Dear Friends of Allison Rimm and Associates,
Most everyone I talk to lately seems to digging out from mountains of snow and all the work that piled up during back-to-back blizzards. So that has me thinking hard about managing our most valuable assets. This newsletter could easily be about protecting your heart and back health while shoveling, but it's focused on another of our most precious commodity: time. Some of my clients' greatest successes have come from streamlining the time they spend in meetings and reinvesting it in accomplishing their most important goals at work and at home.
Also, I had the pleasure of working with a co-author for the first time on my most recent article for Harvard Business Review. Celia Brown is the executive vice president and chief human resources officer of Willis Group, a global risk advisor and insurance broker. As an HR professional, she knows full well that deciding to fire someone is one of the most difficult decisions a leader will ever have to make. We developed a worksheet that helps you weigh the costs and benefits of keeping an employee on the payroll. With thanks to Celia and apologies for the photo of Donald Trump (most decidedly not our choice), I hope you will find this article helpful.
Meetings that Matter - And Not One More
When I left my full-time job at Mass General Hospital a few years ago, I knew I'd miss my colleagues and having ready access to the IT department. But there was something I knew I would NOT miss - spending endless hours each week in meetings. It was liberating to have all of that time back to invest purposefully on whatever I determined were my priorities.
It seems this problem is epidemic. It turns out that many of my executive coaching clients grapple not only with having too many meetings, but managing the ones they need to have effectively. Fortunately, with a bit of mindfulness, this is low-hanging fruit.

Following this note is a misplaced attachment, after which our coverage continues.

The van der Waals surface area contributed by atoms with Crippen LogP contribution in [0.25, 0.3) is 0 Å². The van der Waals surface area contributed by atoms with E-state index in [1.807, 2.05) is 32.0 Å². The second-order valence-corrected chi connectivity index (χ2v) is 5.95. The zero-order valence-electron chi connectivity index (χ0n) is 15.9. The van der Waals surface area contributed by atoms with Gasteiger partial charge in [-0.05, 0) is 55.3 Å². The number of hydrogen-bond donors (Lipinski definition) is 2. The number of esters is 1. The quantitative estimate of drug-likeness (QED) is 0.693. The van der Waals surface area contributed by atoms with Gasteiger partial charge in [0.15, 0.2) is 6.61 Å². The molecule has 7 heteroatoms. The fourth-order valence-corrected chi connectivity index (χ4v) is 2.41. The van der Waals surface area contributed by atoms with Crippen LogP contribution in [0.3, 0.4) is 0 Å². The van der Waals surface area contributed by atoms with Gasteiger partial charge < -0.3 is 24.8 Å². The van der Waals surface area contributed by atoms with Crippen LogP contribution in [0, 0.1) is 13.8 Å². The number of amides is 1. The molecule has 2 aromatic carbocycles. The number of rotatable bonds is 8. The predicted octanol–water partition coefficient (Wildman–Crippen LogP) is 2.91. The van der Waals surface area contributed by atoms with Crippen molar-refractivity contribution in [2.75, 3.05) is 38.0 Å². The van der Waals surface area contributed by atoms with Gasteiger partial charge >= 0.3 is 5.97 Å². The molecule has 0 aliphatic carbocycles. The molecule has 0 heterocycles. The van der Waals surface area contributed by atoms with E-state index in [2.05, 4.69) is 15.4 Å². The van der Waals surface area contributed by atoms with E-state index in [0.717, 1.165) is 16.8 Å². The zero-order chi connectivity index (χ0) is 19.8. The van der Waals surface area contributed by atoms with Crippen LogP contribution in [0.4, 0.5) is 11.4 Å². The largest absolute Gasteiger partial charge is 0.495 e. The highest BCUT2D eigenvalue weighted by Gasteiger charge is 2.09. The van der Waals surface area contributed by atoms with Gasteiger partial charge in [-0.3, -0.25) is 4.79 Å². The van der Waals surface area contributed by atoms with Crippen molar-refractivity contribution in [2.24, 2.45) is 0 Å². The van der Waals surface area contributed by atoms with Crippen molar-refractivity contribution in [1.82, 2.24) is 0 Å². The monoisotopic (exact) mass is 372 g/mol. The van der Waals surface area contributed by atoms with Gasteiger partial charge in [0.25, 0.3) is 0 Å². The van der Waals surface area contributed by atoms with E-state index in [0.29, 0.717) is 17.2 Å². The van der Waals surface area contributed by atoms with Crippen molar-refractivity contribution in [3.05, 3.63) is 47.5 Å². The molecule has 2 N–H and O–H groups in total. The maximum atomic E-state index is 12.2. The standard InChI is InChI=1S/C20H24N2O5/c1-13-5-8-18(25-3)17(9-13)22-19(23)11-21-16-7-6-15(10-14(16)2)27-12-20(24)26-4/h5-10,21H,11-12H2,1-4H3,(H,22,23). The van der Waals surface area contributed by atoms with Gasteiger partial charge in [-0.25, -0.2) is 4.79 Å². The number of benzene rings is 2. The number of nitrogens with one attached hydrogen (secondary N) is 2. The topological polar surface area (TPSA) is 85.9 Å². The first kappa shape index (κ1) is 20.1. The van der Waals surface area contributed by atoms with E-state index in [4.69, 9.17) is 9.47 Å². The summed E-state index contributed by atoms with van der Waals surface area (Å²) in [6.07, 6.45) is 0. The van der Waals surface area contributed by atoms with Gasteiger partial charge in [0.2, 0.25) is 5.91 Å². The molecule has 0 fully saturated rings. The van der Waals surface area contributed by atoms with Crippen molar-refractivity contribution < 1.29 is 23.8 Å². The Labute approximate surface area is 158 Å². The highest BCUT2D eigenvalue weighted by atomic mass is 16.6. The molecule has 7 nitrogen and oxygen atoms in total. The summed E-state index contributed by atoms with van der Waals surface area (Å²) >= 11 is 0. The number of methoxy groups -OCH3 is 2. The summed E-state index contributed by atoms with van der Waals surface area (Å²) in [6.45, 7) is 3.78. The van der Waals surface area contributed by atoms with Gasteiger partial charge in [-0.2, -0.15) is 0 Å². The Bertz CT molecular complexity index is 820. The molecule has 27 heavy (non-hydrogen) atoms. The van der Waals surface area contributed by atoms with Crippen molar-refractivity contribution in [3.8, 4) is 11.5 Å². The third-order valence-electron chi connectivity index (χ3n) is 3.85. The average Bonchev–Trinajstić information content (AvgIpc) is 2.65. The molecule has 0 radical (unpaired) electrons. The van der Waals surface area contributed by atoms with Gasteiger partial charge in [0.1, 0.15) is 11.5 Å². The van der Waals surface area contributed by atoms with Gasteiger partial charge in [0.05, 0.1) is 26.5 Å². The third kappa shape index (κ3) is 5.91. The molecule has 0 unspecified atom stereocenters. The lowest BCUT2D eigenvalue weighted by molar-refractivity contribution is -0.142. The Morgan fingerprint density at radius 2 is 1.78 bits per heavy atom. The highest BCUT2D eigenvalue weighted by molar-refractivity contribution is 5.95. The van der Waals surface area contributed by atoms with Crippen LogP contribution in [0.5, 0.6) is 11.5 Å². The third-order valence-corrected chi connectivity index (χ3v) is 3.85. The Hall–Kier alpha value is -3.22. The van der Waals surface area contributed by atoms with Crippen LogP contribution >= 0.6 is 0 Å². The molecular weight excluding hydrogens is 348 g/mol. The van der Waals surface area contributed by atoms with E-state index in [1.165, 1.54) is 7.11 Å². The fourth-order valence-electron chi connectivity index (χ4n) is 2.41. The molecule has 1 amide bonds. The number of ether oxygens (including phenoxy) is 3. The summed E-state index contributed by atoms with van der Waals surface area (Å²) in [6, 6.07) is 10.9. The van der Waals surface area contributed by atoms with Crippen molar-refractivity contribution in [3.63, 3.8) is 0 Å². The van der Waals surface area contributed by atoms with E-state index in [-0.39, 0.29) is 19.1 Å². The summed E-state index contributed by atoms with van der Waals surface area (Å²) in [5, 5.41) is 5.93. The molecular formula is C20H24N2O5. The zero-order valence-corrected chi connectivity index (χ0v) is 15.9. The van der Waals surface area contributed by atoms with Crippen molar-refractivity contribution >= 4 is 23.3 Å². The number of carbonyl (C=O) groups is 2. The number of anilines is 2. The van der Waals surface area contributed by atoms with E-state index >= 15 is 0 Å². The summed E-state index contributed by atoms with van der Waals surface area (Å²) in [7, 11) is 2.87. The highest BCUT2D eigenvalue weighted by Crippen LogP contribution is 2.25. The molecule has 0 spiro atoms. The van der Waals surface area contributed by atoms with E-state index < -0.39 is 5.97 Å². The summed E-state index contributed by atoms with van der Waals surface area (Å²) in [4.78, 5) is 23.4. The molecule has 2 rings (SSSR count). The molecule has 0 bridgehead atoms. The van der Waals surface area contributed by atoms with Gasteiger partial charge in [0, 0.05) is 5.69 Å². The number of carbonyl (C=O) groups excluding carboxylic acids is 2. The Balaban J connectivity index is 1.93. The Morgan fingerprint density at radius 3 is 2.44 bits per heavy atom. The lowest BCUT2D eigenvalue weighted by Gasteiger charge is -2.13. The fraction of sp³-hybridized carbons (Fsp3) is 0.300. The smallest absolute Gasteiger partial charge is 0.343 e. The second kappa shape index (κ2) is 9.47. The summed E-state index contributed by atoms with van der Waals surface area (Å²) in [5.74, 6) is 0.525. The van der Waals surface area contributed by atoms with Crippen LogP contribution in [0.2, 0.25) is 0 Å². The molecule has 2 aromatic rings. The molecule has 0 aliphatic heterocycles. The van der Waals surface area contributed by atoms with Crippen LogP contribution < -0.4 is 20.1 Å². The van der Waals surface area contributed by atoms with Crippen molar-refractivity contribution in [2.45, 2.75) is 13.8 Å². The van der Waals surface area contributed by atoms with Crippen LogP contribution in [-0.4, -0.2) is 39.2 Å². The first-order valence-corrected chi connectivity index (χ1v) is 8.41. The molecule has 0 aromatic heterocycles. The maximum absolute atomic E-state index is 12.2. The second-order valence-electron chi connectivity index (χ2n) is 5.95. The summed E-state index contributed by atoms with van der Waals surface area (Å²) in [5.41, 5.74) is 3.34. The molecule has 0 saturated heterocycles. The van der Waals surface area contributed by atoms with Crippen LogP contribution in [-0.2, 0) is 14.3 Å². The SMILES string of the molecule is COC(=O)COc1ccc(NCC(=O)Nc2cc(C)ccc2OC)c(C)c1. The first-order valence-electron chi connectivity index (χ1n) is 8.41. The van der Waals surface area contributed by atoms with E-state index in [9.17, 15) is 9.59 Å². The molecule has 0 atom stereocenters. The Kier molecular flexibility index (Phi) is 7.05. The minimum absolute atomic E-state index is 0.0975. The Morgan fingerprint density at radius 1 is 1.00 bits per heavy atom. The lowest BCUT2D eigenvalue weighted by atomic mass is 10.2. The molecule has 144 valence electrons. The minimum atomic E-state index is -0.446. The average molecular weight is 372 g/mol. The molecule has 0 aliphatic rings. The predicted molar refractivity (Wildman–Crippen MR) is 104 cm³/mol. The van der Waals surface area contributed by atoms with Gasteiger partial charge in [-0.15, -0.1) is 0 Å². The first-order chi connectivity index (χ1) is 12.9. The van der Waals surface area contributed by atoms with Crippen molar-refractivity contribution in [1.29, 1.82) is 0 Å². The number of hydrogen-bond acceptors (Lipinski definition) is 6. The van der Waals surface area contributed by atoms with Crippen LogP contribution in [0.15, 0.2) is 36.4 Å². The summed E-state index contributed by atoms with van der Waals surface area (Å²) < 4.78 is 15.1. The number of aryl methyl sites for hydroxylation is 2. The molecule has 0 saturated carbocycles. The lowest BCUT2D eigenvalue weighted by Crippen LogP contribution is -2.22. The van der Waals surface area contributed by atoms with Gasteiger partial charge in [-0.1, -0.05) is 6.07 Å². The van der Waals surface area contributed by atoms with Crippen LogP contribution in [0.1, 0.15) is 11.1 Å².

Bruce is a strategic planner who had a goal of getting home for dinner with his growing family each night. At first, he dismissed this as an unreachable aspiration. But a simple review of his calendar revealed an important discovery. When he started his job years ago, he served on several committees with the aim of familiarizing himself with the business and getting to know his colleagues. Those goals were accomplished years ago, yet he never re-evaluated his need to continue attending these meetings. Because he worked with surgeons, they mostly were held before and after normal business hours. He decided he could step off three committees, freeing up two evenings and one morning a week. That allowed him to be home for dinner four nights a week. On the morning he was freed up, he made the kids a special breakfast and started a new family tradition they all treasure.
Latest Harvard Business Review Article:
Knowing When to Fire Someone
George is the most talented, productive executive Roy ever had to fire.
George had pulled off a string of celebrated victories and won a reputation as a strong performer. Having been hired to lead his hospitalâ€™s compliance program as regulations grew increasingly complex, he had put the policies and procedures into order, achieving a goal that had eluded the organization for years.
Roy was grateful that this burden had been lifted off his shoulders. In fact, he was so smitten that he didnâ€™t notice what else was going on â€” that George (and for the record, this is a composite case) had alienated colleagues and failed to create the sense of urgency needed to persuade employees to complete the required training. Georgeâ€™s excellent work was of little value if it wasnâ€™t fully implemented throughout the organization.